Ms. Smith comes to Washington: D.C.’s matriarchy matters
The District of Columbia has officially leaned in.
On January 5, Petula Dvorak, a columnist at the Washington Post, noted that the inauguration of newly elected District Mayor Muriel Bowser marks the beginning of a new era of D.C. women in power.
Since it achieved home rule in 1975, the District has had just two female mayors including Bowser. The first, Sharon Pratt Kelly, served from 1991 to 1995 and preceded the late Marion Barry. The return of a female to the office of the executive nearly a decade later thus signals a watershed.
This is especially the case, however, because Bowser isn’t alone. Her decision to keep on Police Chief Cathy Lanier and Schools Chancellor Kaya Henderson (SFS’92, G’07) means that D.C. now has more women occupying prominent positions than any other major city in the U.S.
Among this matriarchal trio, Lanier is a particular success story. A Maryland-born high school dropout who became a mother at age 15, she not only holds degrees from Johns Hopkins University and the Naval Postgraduate School but also, in 2007, became the first woman in District history to achieve the rank of police chief.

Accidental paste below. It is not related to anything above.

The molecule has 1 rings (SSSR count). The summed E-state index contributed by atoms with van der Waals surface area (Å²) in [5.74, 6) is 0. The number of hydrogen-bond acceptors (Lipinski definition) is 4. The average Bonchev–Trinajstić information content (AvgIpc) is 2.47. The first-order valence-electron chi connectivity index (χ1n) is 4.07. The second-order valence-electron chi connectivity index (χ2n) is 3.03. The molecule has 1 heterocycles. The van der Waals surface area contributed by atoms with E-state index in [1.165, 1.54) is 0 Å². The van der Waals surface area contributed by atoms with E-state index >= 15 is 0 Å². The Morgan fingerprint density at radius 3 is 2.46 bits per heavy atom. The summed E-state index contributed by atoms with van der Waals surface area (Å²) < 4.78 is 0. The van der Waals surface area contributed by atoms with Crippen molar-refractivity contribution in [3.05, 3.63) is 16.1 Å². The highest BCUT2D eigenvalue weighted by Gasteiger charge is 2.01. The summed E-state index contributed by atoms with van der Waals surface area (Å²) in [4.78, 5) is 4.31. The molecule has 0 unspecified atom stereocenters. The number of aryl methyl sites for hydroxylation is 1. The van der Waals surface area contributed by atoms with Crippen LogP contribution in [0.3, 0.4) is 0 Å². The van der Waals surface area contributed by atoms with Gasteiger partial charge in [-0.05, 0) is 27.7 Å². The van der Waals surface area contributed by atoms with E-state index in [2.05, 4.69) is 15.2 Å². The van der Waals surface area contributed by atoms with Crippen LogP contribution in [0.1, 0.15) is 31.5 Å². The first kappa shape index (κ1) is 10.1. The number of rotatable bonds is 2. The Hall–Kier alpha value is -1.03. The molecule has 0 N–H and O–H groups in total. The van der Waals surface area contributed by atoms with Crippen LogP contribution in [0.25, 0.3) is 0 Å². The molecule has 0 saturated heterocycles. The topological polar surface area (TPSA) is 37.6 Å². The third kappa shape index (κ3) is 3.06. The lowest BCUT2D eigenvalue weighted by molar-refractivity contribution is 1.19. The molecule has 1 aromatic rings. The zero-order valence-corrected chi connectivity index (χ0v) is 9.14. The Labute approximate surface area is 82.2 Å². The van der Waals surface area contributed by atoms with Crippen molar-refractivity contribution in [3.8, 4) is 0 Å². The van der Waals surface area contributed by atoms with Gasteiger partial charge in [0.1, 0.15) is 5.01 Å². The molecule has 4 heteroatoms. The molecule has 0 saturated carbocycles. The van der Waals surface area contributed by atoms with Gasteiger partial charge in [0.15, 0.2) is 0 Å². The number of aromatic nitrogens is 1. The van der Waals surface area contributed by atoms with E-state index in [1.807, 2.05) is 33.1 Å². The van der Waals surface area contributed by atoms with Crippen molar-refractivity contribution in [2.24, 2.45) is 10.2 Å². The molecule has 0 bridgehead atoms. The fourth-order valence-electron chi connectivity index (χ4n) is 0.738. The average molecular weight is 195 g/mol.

Henderson, herself a fellow Hoya (she received a bachelor’s from the School of Foreign Service and a master’s in leadership from Georgetown), was appointed by the D.C. Council in 2011 after four years as Vice Chancellor. During her tenure, D.C. public schools have seen historic increases in overall high school graduation rates, although significant achievement gaps still remain.
D.C.’s matriarchy is also a win for the representation of African-American women in District politics. Both Bowser and Henderson are African-American, joined by councilmembers Anita Bonds and Yvette Alexander. Five of the current 11 representatives on the D.C. Council are women.
But as Dvorak persuasively argues, the rise of the Triad of Female in District leadership is, and must be, just the beginning. Women’s representation in local and federal government still lags behind that of men.
At present, just five states (New Mexico, Oklahoma, South Carolina, New Hampshire, and Rhode Island) are governed by women. And as Dvorak notes, the 114th Congress, which assumes office this year, has “historically high” female representation—yet a man still fills four out of every five seats.
And even having women in leadership neither mitigates nor compensates for the persistence of other systemic barriers to female achievement and success. Issues of unequal economic compensation, the underrepresentation of women in STEM fields and other disciplines, and glass ceilings in the workplace all present societal challenges that women confront on a daily basis.
As Dvorak suggests, this must change. Women bring essential skillsets, talents, and competencies to the workplace and to leadership roles—many of them underutilized at present.
Making this change isn’t just morally mandated; a good portion of the country seems ready. Only time will tell if D.C.’s new matriarchy is up to the task.
Photo: Ted Eytan via flickr